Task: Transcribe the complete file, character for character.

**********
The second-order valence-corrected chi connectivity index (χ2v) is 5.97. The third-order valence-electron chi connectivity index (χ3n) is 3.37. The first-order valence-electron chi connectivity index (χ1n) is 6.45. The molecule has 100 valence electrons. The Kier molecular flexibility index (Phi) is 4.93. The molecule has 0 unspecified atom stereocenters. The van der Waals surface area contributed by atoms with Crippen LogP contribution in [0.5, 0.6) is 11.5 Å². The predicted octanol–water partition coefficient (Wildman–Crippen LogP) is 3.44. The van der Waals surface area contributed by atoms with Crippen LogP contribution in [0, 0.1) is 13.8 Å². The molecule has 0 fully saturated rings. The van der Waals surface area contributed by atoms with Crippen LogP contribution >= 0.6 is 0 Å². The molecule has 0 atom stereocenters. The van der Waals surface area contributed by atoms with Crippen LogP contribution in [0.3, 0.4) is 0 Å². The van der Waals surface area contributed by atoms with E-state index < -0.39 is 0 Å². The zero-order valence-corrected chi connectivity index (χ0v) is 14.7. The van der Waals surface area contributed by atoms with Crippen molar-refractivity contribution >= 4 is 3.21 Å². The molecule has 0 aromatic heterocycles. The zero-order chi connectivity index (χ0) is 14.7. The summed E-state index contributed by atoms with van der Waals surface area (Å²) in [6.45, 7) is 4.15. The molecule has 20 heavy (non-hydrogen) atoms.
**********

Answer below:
The second-order valence-corrected chi connectivity index (χ2v) is 5.97. The third-order valence-electron chi connectivity index (χ3n) is 3.37. The first-order valence-electron chi connectivity index (χ1n) is 6.45. The molecule has 100 valence electrons. The Kier molecular flexibility index (Phi) is 4.93. The molecule has 0 unspecified atom stereocenters. The van der Waals surface area contributed by atoms with Crippen LogP contribution in [0.5, 0.6) is 11.5 Å². The predicted octanol–water partition coefficient (Wildman–Crippen LogP) is 3.44. The van der Waals surface area contributed by atoms with Crippen LogP contribution in [0, 0.1) is 13.8 Å². The molecule has 0 fully saturated rings. The van der Waals surface area contributed by atoms with Crippen LogP contribution >= 0.6 is 0 Å². The molecule has 0 atom stereocenters. The van der Waals surface area contributed by atoms with Crippen LogP contribution in [0.3, 0.4) is 0 Å². The van der Waals surface area contributed by atoms with E-state index < -0.39 is 0 Å². The zero-order valence-corrected chi connectivity index (χ0v) is 14.7. The van der Waals surface area contributed by atoms with Crippen molar-refractivity contribution >= 4 is 3.21 Å². The molecule has 0 aromatic heterocycles. The zero-order chi connectivity index (χ0) is 14.7. The summed E-state index contributed by atoms with van der Waals surface area (Å²) in [6.45, 7) is 4.15. The molecule has 20 heavy (non-hydrogen) atoms.